The Florida Roundup: Carnival's Cuba Controversy, Broward Health, Modified Mosquitoes

Apr 18, 2016

The 704-passenger Fathom Adonia from Carnival Cruise Lines will sail from PortMiami to Cuba beginning next month.
Credit El Nuevo Herald

The Florida Roundup looks at Carnival’s Cuba controversy, management trouble at Broward Health, and modified mosquitoes in the Keys.

Cruise giant Carnival faces a lawsuit and protests over its plans to sail from Miami to Cuba starting May 1st - and its willingness to follow Cuban law by not allowing Cuban-born Americans to cruise.

Carnival’s cruise brand Fathom got the okay by Cuban authorities last month to start cruising from Miami. The controversy came when it was learned Cuban-born Americans can’t legally arrive in Cuba by sea (taking a plane is okay), so Carnival won’t sell them tickets.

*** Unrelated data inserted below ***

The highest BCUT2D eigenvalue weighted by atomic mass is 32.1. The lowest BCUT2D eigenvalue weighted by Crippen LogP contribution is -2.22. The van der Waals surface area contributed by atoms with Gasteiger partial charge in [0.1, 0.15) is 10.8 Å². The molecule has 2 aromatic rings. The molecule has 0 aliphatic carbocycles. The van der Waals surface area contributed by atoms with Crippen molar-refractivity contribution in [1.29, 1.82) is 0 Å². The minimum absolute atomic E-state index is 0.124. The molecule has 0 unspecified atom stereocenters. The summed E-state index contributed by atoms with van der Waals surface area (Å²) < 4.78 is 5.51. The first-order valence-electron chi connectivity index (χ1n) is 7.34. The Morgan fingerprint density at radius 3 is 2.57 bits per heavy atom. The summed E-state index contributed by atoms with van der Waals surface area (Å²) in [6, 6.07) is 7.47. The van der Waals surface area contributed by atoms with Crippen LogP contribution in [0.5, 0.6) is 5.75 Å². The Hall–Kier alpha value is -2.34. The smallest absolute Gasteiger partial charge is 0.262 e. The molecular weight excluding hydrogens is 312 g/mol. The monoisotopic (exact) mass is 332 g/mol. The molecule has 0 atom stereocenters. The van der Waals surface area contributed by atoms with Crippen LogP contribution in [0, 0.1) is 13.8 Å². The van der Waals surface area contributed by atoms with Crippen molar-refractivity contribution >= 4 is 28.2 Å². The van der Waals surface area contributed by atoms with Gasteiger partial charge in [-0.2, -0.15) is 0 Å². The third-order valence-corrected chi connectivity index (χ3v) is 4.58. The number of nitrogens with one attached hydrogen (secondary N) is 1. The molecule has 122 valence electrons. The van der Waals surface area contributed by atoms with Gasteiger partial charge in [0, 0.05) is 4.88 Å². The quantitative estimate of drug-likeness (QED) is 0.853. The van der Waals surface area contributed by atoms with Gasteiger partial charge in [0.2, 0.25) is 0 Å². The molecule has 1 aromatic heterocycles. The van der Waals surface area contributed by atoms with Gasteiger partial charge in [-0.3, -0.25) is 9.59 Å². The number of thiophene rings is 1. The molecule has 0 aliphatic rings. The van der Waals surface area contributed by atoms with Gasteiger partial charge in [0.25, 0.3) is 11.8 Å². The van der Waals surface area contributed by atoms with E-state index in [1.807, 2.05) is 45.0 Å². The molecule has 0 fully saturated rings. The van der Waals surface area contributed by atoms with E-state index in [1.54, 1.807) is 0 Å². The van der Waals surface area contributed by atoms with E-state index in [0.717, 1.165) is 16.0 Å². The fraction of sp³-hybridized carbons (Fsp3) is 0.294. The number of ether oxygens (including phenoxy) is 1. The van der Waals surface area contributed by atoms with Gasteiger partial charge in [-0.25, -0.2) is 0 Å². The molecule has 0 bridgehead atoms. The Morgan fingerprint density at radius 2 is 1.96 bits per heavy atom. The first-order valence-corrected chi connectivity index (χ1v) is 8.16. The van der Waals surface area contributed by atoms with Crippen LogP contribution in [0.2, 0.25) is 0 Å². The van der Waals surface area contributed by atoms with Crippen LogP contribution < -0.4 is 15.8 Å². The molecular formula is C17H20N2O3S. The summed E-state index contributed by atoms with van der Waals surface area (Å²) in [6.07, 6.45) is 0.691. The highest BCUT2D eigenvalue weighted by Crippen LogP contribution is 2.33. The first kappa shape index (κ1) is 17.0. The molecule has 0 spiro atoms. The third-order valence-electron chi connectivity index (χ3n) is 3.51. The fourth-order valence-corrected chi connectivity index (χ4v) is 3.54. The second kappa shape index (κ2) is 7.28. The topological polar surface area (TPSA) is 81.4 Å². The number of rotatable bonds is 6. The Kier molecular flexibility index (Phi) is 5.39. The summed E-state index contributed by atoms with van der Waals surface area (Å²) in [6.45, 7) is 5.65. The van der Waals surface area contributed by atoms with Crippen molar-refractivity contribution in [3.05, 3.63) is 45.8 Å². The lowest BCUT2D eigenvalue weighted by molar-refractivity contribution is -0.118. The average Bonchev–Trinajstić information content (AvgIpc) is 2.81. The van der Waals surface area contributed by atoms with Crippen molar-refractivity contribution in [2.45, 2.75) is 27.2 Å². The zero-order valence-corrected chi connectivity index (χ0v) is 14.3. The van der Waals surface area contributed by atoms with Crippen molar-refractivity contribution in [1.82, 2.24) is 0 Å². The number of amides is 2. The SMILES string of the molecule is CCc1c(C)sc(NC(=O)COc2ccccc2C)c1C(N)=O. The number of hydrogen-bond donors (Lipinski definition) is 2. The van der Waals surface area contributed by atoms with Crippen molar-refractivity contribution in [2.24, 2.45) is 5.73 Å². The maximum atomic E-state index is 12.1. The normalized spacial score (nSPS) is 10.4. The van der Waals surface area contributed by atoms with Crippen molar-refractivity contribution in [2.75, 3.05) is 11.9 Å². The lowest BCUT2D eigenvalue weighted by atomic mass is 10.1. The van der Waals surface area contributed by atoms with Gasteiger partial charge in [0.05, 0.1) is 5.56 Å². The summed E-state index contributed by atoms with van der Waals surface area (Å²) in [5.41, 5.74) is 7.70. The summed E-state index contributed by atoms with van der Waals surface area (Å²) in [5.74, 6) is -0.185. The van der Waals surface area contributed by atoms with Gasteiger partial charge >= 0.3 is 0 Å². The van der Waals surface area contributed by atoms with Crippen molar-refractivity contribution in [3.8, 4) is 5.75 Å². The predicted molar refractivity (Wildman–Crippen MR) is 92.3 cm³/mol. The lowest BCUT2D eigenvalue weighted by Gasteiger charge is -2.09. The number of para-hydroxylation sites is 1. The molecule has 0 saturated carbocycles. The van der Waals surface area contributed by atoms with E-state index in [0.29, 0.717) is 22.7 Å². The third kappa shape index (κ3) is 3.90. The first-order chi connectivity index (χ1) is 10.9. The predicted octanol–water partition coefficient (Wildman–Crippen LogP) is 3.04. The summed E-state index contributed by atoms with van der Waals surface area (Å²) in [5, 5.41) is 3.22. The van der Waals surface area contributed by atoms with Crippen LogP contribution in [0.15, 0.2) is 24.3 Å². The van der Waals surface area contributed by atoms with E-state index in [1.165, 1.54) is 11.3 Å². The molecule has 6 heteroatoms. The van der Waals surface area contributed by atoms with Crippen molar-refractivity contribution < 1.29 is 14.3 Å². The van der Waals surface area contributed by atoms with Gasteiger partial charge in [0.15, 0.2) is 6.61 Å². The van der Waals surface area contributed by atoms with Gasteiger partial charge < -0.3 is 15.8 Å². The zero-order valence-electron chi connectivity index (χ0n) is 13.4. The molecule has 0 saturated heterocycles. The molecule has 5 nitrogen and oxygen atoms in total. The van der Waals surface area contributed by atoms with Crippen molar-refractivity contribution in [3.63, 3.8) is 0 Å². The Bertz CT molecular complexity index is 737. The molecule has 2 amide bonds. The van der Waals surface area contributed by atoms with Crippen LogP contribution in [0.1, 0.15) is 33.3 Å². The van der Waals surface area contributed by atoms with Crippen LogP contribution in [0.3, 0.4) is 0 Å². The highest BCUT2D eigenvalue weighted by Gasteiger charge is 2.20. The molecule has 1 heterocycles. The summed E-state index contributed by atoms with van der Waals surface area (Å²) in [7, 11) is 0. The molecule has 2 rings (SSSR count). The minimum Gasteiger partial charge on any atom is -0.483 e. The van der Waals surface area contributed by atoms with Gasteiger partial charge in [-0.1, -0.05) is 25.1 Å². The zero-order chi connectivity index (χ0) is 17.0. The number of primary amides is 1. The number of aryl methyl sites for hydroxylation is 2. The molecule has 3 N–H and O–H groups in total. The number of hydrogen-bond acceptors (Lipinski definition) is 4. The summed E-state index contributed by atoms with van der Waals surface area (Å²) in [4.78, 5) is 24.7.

Miami-Dade Mayor Carlos Gimenez was born in Cuba, and he thinks Carnival is violating a county ordinance banning discrimination based on national origin.  

“People that were born in Cuba that are American citizens like I am cannot purchase a ticket from Carnival for a cruise (to Cuba), and that’s discrimination,” Gimenez told reporters. He wouldn’t say that he would block Carnival from using the county-run PortMiami for its Cuba cruise, but he’s looking into whether he can take action based on Miami-Dade’s human rights code.

Lawyer Tucker Ronzetti represents the two people who filed a lawsuit against Carnival when they were denied tickets. “A company like Carnival, a company like Fathom, cannot look to another nation and say because they’re willing to discriminate, we’ll be willing to discriminate.”

Carnival issued a statement saying it’s abiding by the Cuban law while working with Cuban officials in hopes of changing the policy.

Listen to the full show below.